Terms used to indicate wines the producer considers special. Wines with this disignation are probably something better than average, however these phrases are not regulated and are sometimes inappropriately used on the labels of not so special wines.

Residual Sugar:

The amount of sugar remaining in a wine after fermentation. Often stated on the label of sweet wines as a guide. Slight sweetness becomes apparent to most of us at about 1%RS.

Sommelier:

French for "wine waiter". In better restaurants this person is in charge of all wine service from the cellar to the dining room.

Sediment:

Solid matter consisting of coloring matter and tannins in the form of a fine powder, which falls to the bottom of a bottle during the aging process (especially in red wines).

Sulfites:

Widely used to preserve freshness in fruit and vegetables and a natural by product of fermentation. A very small amount is produced naturally by the yeast (well under the government standards). A small percentage of people are allergic to any amount of sulfites and should avoid foods that contain them. Wines containing sulfites must state so on the label.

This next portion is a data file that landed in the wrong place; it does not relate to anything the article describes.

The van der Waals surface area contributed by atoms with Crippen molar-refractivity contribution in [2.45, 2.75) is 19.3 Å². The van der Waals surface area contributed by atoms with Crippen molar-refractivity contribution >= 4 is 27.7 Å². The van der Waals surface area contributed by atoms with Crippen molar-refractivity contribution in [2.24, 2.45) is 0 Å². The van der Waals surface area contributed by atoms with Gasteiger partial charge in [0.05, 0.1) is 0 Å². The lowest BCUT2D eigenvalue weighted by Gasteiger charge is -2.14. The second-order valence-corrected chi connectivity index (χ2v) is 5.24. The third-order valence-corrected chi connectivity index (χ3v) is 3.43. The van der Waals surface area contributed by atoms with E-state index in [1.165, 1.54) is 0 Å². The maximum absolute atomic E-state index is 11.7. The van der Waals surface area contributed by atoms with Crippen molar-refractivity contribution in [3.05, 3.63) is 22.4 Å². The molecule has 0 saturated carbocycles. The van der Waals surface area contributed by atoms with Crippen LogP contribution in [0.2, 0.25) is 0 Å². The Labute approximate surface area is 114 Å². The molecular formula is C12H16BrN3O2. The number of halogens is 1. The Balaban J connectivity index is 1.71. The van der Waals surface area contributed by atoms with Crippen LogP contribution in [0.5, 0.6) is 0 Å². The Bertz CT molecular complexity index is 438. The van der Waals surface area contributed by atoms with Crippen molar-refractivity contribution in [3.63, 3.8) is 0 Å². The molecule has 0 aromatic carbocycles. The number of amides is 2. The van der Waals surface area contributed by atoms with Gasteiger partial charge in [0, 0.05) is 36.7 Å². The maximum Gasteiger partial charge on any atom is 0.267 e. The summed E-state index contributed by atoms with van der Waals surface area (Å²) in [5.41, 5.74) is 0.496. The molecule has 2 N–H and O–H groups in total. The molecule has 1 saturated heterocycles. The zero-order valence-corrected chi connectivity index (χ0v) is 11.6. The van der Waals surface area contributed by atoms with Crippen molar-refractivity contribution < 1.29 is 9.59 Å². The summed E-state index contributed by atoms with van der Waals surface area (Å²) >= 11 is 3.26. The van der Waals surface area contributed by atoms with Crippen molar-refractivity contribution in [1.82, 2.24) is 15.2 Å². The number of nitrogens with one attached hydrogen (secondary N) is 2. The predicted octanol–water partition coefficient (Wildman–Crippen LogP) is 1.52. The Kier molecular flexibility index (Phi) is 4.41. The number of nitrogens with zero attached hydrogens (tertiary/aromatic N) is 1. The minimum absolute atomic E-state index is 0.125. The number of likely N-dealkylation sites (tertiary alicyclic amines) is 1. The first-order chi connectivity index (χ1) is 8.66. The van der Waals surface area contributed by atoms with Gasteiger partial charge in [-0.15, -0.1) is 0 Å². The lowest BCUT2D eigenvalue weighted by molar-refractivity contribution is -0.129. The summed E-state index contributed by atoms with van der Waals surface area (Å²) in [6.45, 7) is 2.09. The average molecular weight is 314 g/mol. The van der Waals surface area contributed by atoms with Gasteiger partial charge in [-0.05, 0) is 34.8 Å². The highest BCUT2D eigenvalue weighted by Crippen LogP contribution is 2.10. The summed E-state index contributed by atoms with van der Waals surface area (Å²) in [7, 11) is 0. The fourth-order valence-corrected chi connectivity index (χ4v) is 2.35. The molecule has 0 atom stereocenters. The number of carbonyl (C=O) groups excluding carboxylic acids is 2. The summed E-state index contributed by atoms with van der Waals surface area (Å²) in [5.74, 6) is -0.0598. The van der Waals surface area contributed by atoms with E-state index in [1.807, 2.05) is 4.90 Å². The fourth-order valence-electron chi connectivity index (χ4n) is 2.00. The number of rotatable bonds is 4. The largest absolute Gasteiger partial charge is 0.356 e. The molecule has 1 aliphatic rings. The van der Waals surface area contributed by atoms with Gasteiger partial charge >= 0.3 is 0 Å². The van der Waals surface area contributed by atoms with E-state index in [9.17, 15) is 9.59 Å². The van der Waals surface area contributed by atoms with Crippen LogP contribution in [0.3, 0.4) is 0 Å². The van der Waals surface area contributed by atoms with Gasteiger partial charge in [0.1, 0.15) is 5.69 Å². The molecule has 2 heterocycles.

Tannin:

The part of the wine that creates a puckery feeling in the mouth. It is found primarily in young red wines. Tannin is an acid derived from the skins, seeds and stems of the grapes as well as from the oak barrels used in wine making. If kept in balance tannin acts as a natural preservative that helps the wine develop as it ages, adding dimension and complexity. If excessive, it can long outlive the other flavors in the wine and dominate the taste so that the wine is bitter or astringent.

Toasty:

Used to describe the aromas and flavors imparted from fermenting and aging the wine in oak barrels or casks.

Viniculture:

Covers the entire process of growing making and marketing wine.

Vinification:

The process of turning grape juice into fine wine.

Vintner:

One who makes or sells wine.

Vintage:

On the label the year in which the grapes were harvested and the wine was born.

Vineyard Designated:

The name of a special vineyard which appears on the label but the label must also include a geographic appellation and the wine must contain grapes at least 95% from the named vineyard.

Viticulture:

Grape growing.